Conrad Brenner, writing in The New Republic, describes this book as “the most perverse novel you are ever likely to encounter.” And John Updike wrote, “Nabokov writes prose the only way it should be written, that is, ecstatically”
If that doesn’t whet your appetite, then go back to your annotated Finnegans Wake and leave us alone.
The Real Life of Sebastian Knight is a spoof on literary biographies (which, of course, are themselves a form of detection). Our narrator’s mission is to ferret out the real story of his half-brother, Sebastian Knight, an obscure Russian emigre writer who died early in his career. Although V, our narrator, lost contact with his half-brother years before his death, he is determined to write the definitive book that will insure Sebastian Knight’s place in the literary world and, just as important, refute The Tragedy of Sebastian Knight, the second-rate biography written by Knight’s former secretary and V’s nemesis, Mr. Goodman, who’s “large soft pinkish face,” our seething narrator tells us, “was, and is, remarkably like a cow’s udder.”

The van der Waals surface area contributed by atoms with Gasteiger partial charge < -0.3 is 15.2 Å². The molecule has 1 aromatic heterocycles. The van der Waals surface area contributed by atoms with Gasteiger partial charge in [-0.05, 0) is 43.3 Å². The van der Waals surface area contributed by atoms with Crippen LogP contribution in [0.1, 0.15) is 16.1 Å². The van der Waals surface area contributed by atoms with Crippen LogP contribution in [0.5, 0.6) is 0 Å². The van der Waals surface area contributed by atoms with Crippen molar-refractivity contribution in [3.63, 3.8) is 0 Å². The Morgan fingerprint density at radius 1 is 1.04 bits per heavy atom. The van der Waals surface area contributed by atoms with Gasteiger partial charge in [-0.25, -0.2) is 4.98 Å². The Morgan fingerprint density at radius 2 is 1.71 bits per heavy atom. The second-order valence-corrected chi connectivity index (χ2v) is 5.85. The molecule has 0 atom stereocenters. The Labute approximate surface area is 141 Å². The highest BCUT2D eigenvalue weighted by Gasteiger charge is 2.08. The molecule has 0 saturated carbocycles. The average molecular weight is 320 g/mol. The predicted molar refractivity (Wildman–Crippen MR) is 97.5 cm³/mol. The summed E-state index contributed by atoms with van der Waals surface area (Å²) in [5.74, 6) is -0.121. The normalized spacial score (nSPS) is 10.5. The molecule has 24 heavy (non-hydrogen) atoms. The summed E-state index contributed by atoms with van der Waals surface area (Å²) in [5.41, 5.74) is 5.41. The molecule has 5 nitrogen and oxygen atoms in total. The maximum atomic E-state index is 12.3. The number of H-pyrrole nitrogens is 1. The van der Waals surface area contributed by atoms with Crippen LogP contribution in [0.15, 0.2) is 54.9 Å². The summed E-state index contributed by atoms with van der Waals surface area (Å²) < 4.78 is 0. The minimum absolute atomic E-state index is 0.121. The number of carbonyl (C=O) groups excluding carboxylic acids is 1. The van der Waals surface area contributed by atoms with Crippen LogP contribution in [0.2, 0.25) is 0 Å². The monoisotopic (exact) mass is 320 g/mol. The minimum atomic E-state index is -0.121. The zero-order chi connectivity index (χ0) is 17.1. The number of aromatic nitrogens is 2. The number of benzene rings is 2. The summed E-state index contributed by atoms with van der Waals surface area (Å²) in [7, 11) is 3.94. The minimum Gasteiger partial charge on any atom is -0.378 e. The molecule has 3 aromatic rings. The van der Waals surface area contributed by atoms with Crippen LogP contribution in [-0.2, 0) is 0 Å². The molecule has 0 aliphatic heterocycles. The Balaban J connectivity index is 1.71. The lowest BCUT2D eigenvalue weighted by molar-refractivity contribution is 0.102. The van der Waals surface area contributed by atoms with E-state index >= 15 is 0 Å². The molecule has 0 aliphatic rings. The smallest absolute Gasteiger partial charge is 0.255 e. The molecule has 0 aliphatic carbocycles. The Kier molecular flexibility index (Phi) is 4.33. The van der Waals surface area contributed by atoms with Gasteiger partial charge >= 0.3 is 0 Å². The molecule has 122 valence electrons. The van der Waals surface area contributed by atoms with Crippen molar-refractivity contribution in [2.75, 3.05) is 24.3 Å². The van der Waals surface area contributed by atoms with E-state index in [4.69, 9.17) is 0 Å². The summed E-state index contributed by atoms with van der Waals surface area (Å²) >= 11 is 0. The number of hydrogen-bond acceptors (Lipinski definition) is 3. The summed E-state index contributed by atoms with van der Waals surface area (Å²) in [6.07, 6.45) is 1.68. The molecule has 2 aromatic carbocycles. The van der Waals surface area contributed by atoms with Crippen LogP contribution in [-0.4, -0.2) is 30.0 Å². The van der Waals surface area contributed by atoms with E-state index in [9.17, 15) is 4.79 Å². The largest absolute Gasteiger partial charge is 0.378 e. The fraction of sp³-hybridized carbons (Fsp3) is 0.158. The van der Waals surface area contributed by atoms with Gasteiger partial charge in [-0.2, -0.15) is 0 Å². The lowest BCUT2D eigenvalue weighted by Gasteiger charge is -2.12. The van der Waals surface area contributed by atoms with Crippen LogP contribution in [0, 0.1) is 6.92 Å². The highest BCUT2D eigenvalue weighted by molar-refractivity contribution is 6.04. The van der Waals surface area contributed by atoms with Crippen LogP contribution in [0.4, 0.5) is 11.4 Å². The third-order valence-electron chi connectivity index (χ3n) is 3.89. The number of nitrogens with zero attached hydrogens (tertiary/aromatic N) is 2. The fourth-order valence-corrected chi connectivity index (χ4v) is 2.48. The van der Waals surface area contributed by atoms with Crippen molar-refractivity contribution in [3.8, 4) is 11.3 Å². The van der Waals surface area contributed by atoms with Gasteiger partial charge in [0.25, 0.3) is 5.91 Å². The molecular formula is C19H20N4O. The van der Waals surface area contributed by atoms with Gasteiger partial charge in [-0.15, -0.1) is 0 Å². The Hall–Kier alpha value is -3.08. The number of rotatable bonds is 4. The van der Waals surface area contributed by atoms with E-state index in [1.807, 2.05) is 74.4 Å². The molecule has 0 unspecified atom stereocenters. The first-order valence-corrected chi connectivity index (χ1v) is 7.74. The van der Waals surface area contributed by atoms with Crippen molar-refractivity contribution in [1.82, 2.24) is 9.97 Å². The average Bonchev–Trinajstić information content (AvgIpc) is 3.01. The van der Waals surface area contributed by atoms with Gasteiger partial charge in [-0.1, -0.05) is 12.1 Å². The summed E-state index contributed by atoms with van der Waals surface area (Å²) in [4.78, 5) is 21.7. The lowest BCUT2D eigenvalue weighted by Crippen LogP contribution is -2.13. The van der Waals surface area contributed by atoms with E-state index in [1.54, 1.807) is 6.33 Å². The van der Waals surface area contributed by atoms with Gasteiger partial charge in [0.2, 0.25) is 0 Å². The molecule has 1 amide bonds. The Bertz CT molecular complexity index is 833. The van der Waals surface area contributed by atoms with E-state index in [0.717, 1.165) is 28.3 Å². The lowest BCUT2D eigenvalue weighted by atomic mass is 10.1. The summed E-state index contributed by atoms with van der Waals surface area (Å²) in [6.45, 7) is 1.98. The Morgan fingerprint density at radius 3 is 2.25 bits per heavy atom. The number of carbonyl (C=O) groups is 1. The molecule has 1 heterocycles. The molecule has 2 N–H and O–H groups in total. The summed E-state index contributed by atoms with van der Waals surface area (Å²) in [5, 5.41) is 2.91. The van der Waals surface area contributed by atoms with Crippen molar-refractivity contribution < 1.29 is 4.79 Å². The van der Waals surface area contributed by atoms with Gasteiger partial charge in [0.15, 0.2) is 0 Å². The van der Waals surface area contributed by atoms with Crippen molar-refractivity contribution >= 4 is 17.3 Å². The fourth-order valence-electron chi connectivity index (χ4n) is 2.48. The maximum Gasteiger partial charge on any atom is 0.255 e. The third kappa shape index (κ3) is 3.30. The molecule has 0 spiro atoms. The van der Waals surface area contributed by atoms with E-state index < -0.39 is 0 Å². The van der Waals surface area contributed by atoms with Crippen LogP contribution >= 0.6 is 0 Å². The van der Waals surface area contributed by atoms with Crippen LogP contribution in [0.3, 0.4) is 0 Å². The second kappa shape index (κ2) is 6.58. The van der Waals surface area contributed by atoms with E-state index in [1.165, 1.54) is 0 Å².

The plot itself sounds straightforward enough: an amateur biographer’s search for the real story of a minor 20th-century author. But this is Nabokov country, which means that we soon find ourselves within a hall of mirrors as baffling and beautiful and infuriating as a Pynchon novel — and all deliciously conducted by the maestro of English prose. The novel is a spoof of the very idea of the definitive biography, a parody of literary critics and their bag of tricks, and a surreal mystery within a mystery.
“Don’t be too certain of learning the past from the lips of the present,” our narrator warns us. “Remember that what you are told is really threefold: shaped by the teller, reshaped by the listener, concealed from both by the dead man of the tale.”